AI and Business Leaders: The Perfect Partners in the Consumer-Centric World

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The hard work of implementing AI deters many companies from reaping those rewards. Pixabay

Artificial intelligence is increasingly being used as a business tool, but many companies are struggling to keep up with the evolving technology. Just 41 percent of the businesses surveyed for Deloitte’s 2017 Human Capital Trends report confirm that they have either made progress with or implemented AI into their workflow, and a mere 15 percent of business leaders feel ready to lead a team made up of both humans and AI workers.

Machines’ ability to process and store millions of data points all at once is appealing (and can certainly affect the bottom line in a positive way), even though humans are much better suited to deal with out-of-the-box situations and exceptions to rules. But some businesses have already started to overcome this hurdle.

Humana, for one, has developed AI customer service representatives that rely on metrics like emotional score. Seventy percent of human decisions are made based on emotion, and Humana has put that to good use — the company found that when its emotional metrics get better, so do other key performance indicators. A good example of this is Amelia, developed by IPsoft. This humanlike AI platform understands everyday language. She learns quickly and gets smarter. She adapts and uses unique cognitive and emotional intelligence to present personalized interactions with customers.

The hard work of implementing AI deters many companies from reaping those rewards. Most are still limiting AI usage to the easiest possible areas; computer security and other “machine-to-machine” functions remain its top area of integration for 44 percent of companies. Keeping AI an IT-centric tool can still be profitable, however. Just ask Microsoft, which doubled Bing’s search engine market share in 2015 by boosting the platform’s search abilities with AI features.

Putting in the hours with AI can benefit not just IT, but also the entire business. Use initial efforts to incorporate AI as an opportunity to discuss the company’s overall strategic direction, and develop a road map. Getting everyone from customer service representatives to the CEO and board of directors on the same page with AI can have benefits both for the company’s bottom line and for business leaders spearheading the change. Here are just a few of the rich rewards that await anyone willing to embrace AI’s possibilities companywide:

1. More thorough data sets: Gartner research shows that companies that use machine learning for measuring value are better able to consolidate and report where inefficiencies exist and where business is thriving. AI also helps business leaders unearth undiscovered insights in previously collected information, whether that be old annual reports, employee surveys, or consumer feedback on social media.

Incorporating AI into the value discovery process makes it much simpler, easier, and cost-effective to gather valuable insights and share them with all relevant parties. The increase in type and quality of data collected also allows for new KPIs to emerge. These KPIs can help leaders see how and why parts of the business work as well as where redundancies can be eliminated. Additionally, AI can complement human expertise, automating repetitive tasks and allowing skilled workers to flex their talents.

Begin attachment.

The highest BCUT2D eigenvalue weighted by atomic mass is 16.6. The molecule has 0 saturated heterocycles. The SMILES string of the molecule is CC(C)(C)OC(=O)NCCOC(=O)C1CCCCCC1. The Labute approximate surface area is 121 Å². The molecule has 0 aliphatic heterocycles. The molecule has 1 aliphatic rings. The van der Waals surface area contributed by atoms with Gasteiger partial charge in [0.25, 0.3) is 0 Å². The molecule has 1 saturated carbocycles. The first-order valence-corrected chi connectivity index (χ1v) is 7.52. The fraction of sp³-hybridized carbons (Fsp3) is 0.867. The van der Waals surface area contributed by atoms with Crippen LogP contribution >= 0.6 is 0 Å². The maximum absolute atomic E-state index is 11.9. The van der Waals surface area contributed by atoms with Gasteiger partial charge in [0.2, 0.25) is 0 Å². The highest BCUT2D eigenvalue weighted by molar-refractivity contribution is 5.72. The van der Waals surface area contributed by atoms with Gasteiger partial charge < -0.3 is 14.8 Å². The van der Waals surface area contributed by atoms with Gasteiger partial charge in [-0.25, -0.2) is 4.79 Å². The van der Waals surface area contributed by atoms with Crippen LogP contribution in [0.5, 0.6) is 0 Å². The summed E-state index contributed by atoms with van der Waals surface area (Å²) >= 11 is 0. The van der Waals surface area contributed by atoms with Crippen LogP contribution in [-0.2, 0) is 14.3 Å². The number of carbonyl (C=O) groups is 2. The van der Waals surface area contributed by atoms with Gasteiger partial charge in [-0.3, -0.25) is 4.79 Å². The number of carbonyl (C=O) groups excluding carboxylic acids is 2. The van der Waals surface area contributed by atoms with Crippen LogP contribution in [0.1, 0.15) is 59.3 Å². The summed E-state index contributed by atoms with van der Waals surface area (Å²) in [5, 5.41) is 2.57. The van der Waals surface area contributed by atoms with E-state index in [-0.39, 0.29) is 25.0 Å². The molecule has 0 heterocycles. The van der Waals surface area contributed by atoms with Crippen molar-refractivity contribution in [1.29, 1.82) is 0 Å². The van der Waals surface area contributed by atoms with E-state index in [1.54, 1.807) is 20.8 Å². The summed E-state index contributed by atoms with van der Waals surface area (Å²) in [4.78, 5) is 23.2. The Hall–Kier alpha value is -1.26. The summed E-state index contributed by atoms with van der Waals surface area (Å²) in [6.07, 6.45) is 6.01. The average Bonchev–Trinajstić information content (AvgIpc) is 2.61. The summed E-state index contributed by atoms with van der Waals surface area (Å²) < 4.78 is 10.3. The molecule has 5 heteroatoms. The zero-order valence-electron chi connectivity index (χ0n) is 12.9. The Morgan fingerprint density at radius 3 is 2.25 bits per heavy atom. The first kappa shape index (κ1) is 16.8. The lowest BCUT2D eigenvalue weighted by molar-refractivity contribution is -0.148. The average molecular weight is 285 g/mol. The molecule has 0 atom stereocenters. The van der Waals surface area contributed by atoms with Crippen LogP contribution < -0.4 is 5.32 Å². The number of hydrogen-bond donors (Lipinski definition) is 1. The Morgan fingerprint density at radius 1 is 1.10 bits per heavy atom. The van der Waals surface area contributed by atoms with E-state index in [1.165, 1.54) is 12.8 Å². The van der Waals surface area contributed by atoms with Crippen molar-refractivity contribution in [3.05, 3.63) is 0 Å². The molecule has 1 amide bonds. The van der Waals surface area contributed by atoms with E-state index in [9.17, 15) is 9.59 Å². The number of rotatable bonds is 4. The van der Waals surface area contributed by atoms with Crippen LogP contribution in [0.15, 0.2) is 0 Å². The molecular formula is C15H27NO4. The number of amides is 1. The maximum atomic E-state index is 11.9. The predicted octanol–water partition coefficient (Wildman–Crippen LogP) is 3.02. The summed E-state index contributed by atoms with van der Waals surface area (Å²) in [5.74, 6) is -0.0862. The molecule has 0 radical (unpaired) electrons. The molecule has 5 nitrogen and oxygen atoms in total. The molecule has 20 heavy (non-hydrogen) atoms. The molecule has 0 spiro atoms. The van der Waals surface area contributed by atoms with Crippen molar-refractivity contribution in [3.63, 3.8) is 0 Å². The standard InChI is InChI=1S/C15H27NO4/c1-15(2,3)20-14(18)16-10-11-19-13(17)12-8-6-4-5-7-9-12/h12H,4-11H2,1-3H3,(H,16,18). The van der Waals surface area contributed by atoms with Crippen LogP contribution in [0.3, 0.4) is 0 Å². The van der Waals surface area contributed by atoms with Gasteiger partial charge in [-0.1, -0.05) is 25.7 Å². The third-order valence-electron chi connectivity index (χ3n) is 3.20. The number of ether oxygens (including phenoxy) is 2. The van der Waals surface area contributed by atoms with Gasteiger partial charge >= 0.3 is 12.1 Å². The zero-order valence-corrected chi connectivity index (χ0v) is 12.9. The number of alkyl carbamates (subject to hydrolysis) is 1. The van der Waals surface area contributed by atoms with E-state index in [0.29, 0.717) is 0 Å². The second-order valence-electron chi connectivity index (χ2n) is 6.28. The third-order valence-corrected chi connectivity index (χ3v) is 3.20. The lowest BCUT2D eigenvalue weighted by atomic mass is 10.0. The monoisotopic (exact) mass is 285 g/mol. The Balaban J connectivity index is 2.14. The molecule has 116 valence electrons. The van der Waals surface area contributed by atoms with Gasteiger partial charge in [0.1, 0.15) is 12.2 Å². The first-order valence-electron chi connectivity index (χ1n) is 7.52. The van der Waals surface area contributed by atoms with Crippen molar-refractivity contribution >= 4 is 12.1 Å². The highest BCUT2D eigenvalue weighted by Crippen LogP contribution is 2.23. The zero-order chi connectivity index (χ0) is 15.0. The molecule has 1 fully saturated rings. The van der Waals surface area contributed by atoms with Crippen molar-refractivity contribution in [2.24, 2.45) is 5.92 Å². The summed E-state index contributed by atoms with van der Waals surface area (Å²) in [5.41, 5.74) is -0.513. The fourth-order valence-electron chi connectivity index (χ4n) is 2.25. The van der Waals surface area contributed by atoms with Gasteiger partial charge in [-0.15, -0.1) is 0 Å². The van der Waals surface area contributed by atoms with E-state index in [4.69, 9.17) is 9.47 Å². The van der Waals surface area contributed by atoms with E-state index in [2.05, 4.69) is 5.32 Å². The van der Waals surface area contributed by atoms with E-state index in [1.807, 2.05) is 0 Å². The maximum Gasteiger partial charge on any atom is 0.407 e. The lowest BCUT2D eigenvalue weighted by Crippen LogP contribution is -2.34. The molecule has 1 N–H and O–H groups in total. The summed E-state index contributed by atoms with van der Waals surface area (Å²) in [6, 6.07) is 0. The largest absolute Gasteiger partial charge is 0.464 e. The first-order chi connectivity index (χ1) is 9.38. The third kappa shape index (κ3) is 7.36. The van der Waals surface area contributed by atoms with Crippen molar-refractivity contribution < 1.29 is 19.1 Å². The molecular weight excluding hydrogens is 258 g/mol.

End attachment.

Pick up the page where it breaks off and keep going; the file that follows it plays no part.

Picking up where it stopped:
2. Better mentoring opportunities: There’s no question that politics can infiltrate any workplace — promotions, pay, and even mentorship opportunities can often be infused with political overtones. Bias is known to affect women and minority employees, but AI can help mitigate the unfortunate systemic imbalances that affect these individuals and ultimately hurt the organizations missing out on their talents.

Although AI can only operate on the information it’s given (i.e., if the data presented to machine learning capabilities is overly biased, the output is likely to show that bias as well), imagine what kind of impartiality this technology could bring to in-house mentoring programs or promotions season. It could also do consistent scans to identify whether any particular employee subset is being compensated or treated differently.

3. Improved user experience: Given that Forrester estimates a better user experience can increase a company’s revenue by $1 billion, leaders should pay close attention to how AI can improve the way consumers interact with their businesses. AI is constantly improving, and one of its easiest business applications is giving customers better interfaces through which to access the company. This includes all sorts of capabilities: voice recognition, automation, and apps that make the experience seamless no matter the platform.

AI can help automate website improvements, reducing the workload of data scientists; it can also help improve recommendation and personalization features. ContentSquare, for example, offers an AI-powered tool that automatically provides user experience advice. One of the features of this tool enables it to identify website areas with especially high or low performance levels and alerts the web team to check on them.

Human expertise and nuance is irreplaceable, but AI can fill knowledge gaps and eliminate tedious administrative and data entry tasks. As more and more companies hop on the AI train, don’t miss out on the many benefits AI can bring your business. Your competition won’t.

Mark Minevich — two-time author and B20 member — founded Going Global Ventures to guide leaders through the global economy. Mark is a senior fellow of the U.S. Council on Competitiveness, a vice chair at Comtrade Group, and a UNOPS advisor. He is also an expert in digitization, autonomy, and AI.

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